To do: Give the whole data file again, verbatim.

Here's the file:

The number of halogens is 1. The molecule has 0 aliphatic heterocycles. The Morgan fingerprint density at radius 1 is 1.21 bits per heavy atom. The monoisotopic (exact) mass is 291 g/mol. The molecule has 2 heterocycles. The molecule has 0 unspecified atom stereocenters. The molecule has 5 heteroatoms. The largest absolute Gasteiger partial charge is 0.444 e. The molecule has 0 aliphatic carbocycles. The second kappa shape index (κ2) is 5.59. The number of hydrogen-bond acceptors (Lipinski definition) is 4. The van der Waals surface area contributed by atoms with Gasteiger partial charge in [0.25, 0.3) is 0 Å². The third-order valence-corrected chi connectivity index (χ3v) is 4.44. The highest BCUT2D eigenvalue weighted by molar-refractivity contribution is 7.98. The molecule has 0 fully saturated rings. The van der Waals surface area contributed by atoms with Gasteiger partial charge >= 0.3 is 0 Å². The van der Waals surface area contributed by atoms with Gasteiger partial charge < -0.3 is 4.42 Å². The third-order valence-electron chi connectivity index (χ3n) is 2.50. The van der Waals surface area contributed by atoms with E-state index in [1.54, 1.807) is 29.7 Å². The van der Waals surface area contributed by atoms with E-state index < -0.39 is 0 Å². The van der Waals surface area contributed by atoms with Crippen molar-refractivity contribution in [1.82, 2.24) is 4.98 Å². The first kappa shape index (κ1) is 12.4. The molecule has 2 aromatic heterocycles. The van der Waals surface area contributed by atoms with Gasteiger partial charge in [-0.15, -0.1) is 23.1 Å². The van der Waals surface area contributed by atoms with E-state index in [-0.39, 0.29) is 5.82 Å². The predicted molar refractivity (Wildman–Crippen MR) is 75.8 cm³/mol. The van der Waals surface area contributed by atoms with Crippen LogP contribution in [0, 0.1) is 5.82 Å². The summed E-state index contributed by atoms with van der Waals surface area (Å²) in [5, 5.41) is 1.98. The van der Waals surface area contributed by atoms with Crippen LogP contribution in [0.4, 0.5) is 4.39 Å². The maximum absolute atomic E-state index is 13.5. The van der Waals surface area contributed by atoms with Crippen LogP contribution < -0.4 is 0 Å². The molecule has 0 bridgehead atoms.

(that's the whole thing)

The number of halogens is 1. The molecule has 0 aliphatic heterocycles. The Morgan fingerprint density at radius 1 is 1.21 bits per heavy atom. The monoisotopic (exact) mass is 291 g/mol. The molecule has 2 heterocycles. The molecule has 0 unspecified atom stereocenters. The molecule has 5 heteroatoms. The largest absolute Gasteiger partial charge is 0.444 e. The molecule has 0 aliphatic carbocycles. The second kappa shape index (κ2) is 5.59. The number of hydrogen-bond acceptors (Lipinski definition) is 4. The van der Waals surface area contributed by atoms with Gasteiger partial charge in [0.25, 0.3) is 0 Å². The third-order valence-corrected chi connectivity index (χ3v) is 4.44. The highest BCUT2D eigenvalue weighted by molar-refractivity contribution is 7.98. The molecule has 0 fully saturated rings. The van der Waals surface area contributed by atoms with Gasteiger partial charge >= 0.3 is 0 Å². The van der Waals surface area contributed by atoms with Gasteiger partial charge < -0.3 is 4.42 Å². The third-order valence-electron chi connectivity index (χ3n) is 2.50. The van der Waals surface area contributed by atoms with E-state index in [1.54, 1.807) is 29.7 Å². The van der Waals surface area contributed by atoms with E-state index < -0.39 is 0 Å². The van der Waals surface area contributed by atoms with Crippen molar-refractivity contribution in [1.82, 2.24) is 4.98 Å². The first kappa shape index (κ1) is 12.4. The molecule has 2 aromatic heterocycles. The van der Waals surface area contributed by atoms with Gasteiger partial charge in [-0.15, -0.1) is 23.1 Å². The van der Waals surface area contributed by atoms with E-state index in [-0.39, 0.29) is 5.82 Å². The predicted molar refractivity (Wildman–Crippen MR) is 75.8 cm³/mol. The van der Waals surface area contributed by atoms with Crippen LogP contribution in [0, 0.1) is 5.82 Å². The summed E-state index contributed by atoms with van der Waals surface area (Å²) in [5, 5.41) is 1.98. The van der Waals surface area contributed by atoms with Crippen LogP contribution in [0.4, 0.5) is 4.39 Å². The maximum absolute atomic E-state index is 13.5. The van der Waals surface area contributed by atoms with Crippen LogP contribution < -0.4 is 0 Å². The molecule has 0 bridgehead atoms.